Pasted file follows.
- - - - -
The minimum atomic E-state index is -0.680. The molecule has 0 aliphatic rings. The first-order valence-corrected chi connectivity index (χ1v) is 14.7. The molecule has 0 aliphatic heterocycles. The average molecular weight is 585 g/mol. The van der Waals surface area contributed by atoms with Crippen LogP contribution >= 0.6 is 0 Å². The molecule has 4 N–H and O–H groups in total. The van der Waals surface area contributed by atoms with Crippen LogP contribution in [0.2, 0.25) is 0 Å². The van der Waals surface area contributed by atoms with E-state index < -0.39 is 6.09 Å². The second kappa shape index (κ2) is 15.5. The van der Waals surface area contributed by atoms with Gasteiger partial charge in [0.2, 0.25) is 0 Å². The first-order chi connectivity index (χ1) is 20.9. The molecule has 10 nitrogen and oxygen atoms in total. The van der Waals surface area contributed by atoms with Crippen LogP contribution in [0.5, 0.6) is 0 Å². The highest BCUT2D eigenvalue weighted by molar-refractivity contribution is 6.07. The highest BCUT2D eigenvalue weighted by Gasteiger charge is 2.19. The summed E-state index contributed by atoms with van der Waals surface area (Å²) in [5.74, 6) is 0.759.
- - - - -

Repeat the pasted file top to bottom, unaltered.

The minimum atomic E-state index is -0.680. The molecule has 0 aliphatic rings. The first-order valence-corrected chi connectivity index (χ1v) is 14.7. The molecule has 0 aliphatic heterocycles. The average molecular weight is 585 g/mol. The van der Waals surface area contributed by atoms with Crippen LogP contribution >= 0.6 is 0 Å². The molecule has 4 N–H and O–H groups in total. The van der Waals surface area contributed by atoms with Crippen LogP contribution in [0.2, 0.25) is 0 Å². The van der Waals surface area contributed by atoms with E-state index < -0.39 is 6.09 Å². The second kappa shape index (κ2) is 15.5. The van der Waals surface area contributed by atoms with Gasteiger partial charge in [0.2, 0.25) is 0 Å². The first-order chi connectivity index (χ1) is 20.9. The molecule has 10 nitrogen and oxygen atoms in total. The van der Waals surface area contributed by atoms with Crippen LogP contribution in [0.5, 0.6) is 0 Å². The highest BCUT2D eigenvalue weighted by molar-refractivity contribution is 6.07. The highest BCUT2D eigenvalue weighted by Gasteiger charge is 2.19. The summed E-state index contributed by atoms with van der Waals surface area (Å²) in [5.74, 6) is 0.759.